Watching Twitter on TV
Ever since the 2010 International Consumer Electronics Show (CES) closed its doors in early January the gadget press has been nearly unanimous in identifying 3DTV as television’s “next big thing.” But lost in all the hype surrounding 3D is a potentially far more exciting development: the inclusion of web widgets into television sets’ operating systems. Widgets are the mini-apps that bring weather forecasts to our computer desktops and display real-time news headlines and stock tickers on blogs. With the introduction of web-connected television sets with built-in widgets, the same functionality comes to television, so that instead of changing the channel during an insufferably slow segment of an American Idol elimination show, you’ll instead be able to hit a button on your remote to bring up your Gmail inbox or to play a quick game of Lexulous. In other words, you’ll do what a growing number of viewers already do on laptops, only without having to shift your attention away from your television set to do so.
Compared to 3D, widgets promise to have a much more immediate and meaningful impact on television’s programming, audiences, and economics. For while few current programs would benefit from presentation in 3D – in fact, more than a few would actually suffer, many shows will become vastly more appealing when overlaid with dynamic web content. I first realized this when I started watching television with some of my colleagues at other universities and colleges. Mind you, I wasn’t actually in the same room with them at the time. In fact, technically speaking I’ve never “met” a number of these people. Rather, when I say that I’ve been “watching television with my colleagues,” what I really mean is that I’ve been following – and responding to – their Twitter updates as we watch television on our own.
Each night between 8 and 11 pm EST, Twitter lights up with television-related chatter, making my TweetDeck “All Friends” column look like a meeting of the SCMS TV Studies Special Interest Group. These nightly discussions have brought media studies professors and students into closer contact with some of the nation’s smartest television critics, including The Onion’s Todd VanDerWerff and the Chicago Tribune’s Maureen Ryan, as well as the thousands of fans who provide running commentary on their own viewing via Twitter. Throughout the night links are exchanged and retweeted, plot twists are dissected, evictions are second guessed, and past and present NBC executives are excoriated, all in 140-character bursts. By the time the 11 pm local news has begun, tomorrow’s columns or blog posts (or next year’s SCMS panels) have already started to take shape.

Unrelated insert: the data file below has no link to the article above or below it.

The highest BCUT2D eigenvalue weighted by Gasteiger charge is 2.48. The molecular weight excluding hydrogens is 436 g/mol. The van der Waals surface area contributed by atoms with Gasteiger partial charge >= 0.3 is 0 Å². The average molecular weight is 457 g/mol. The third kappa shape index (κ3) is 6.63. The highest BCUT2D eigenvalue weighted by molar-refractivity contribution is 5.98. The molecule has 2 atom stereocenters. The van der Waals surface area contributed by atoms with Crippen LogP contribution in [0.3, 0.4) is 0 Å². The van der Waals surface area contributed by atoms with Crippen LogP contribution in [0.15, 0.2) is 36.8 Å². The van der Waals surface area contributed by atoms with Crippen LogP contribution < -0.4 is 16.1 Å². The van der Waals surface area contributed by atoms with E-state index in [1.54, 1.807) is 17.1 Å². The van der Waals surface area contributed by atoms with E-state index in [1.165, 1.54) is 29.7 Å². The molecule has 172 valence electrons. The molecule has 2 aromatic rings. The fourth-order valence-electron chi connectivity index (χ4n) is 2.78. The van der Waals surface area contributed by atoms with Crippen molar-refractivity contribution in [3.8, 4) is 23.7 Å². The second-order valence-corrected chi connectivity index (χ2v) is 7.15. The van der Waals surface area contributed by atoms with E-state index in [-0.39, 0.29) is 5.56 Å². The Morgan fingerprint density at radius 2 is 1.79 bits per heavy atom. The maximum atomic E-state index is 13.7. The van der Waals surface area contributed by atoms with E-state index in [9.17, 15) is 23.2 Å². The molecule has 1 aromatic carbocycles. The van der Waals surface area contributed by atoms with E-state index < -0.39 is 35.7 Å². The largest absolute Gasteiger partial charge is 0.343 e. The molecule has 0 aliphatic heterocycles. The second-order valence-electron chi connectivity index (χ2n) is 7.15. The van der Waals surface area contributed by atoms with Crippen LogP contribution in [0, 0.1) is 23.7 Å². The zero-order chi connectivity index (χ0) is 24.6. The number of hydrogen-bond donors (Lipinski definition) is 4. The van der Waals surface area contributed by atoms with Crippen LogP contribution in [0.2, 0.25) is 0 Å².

It makes sense that Twitter widgets, along with other social networking apps, promise to be major selling points for the new web-connected televisions, in so far as television, along with celebrity death rumors, already seems to be Twitter’s main topic of discussion. The launch of these widgets is also in keeping with ongoing efforts by television networks to incorporate real-time text-based viewer feedback into their own programming. The advantage of Twitter widgets over past programming gimmicks is that widgets enable us, the viewers, to select the feeds that will be overlaid on our screens, as opposed to leaving it to the network to make these selections for us. So while we still can’t use digital technologies to customize the television programs we watch, we can at least use them to chose who we watch with. The outcome, I would wager, is no less satisfying.
Having pretty much given up on “live” (that is, not time-shifted) television when I first got a TiVo in 2004, I now find myself motivated to tune in on schedule by the prospect of participating in these nightly Twitter sessions. Even more surprising, on a couple of occasions I’ve actually turned on my set to check out a program that I thought I had absolutely no interest in to see what’s making “Vienna” or “Merle” or some other meaningless-to-me term grow larger in the TwitScoop tag cloud. Mark Andrejevic has argued that within the contemporary media mix television programs are but “the raw material to which value is added” by the individuals who analyze, debate, and ridicule them online. The new web-connected, widget-equipped sets acknowledge as much, affording what are ostensibly secondary forms of televisual discourse a place of prominence on the television screen. By doing so, these new technologies make a compelling case for the old argument that television’s real attraction is not its programs, but the discussions they inspire.